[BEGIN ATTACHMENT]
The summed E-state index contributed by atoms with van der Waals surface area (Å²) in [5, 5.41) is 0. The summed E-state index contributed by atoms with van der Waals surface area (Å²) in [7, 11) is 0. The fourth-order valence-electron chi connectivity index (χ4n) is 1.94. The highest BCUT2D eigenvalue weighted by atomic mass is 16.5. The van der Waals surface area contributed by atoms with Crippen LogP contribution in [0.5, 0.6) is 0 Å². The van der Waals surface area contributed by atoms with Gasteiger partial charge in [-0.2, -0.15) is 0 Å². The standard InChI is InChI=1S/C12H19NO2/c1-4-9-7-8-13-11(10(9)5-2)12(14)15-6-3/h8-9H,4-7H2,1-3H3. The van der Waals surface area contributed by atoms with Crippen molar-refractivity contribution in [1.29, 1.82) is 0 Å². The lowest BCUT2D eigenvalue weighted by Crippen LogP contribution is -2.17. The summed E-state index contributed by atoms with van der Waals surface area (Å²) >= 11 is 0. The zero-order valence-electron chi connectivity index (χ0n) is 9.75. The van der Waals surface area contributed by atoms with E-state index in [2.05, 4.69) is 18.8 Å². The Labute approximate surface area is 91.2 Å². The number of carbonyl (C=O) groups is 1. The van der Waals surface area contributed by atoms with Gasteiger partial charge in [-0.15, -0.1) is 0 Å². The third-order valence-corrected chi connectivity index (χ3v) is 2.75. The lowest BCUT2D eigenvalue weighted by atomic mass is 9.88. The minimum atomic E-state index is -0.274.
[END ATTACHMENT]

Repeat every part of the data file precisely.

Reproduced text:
The summed E-state index contributed by atoms with van der Waals surface area (Å²) in [5, 5.41) is 0. The summed E-state index contributed by atoms with van der Waals surface area (Å²) in [7, 11) is 0. The fourth-order valence-electron chi connectivity index (χ4n) is 1.94. The highest BCUT2D eigenvalue weighted by atomic mass is 16.5. The van der Waals surface area contributed by atoms with Crippen LogP contribution in [0.5, 0.6) is 0 Å². The van der Waals surface area contributed by atoms with Gasteiger partial charge in [-0.2, -0.15) is 0 Å². The standard InChI is InChI=1S/C12H19NO2/c1-4-9-7-8-13-11(10(9)5-2)12(14)15-6-3/h8-9H,4-7H2,1-3H3. The van der Waals surface area contributed by atoms with Crippen molar-refractivity contribution in [1.29, 1.82) is 0 Å². The lowest BCUT2D eigenvalue weighted by Crippen LogP contribution is -2.17. The summed E-state index contributed by atoms with van der Waals surface area (Å²) >= 11 is 0. The zero-order valence-electron chi connectivity index (χ0n) is 9.75. The van der Waals surface area contributed by atoms with E-state index in [2.05, 4.69) is 18.8 Å². The Labute approximate surface area is 91.2 Å². The number of carbonyl (C=O) groups is 1. The van der Waals surface area contributed by atoms with Gasteiger partial charge in [-0.15, -0.1) is 0 Å². The third-order valence-corrected chi connectivity index (χ3v) is 2.75. The lowest BCUT2D eigenvalue weighted by atomic mass is 9.88. The minimum atomic E-state index is -0.274.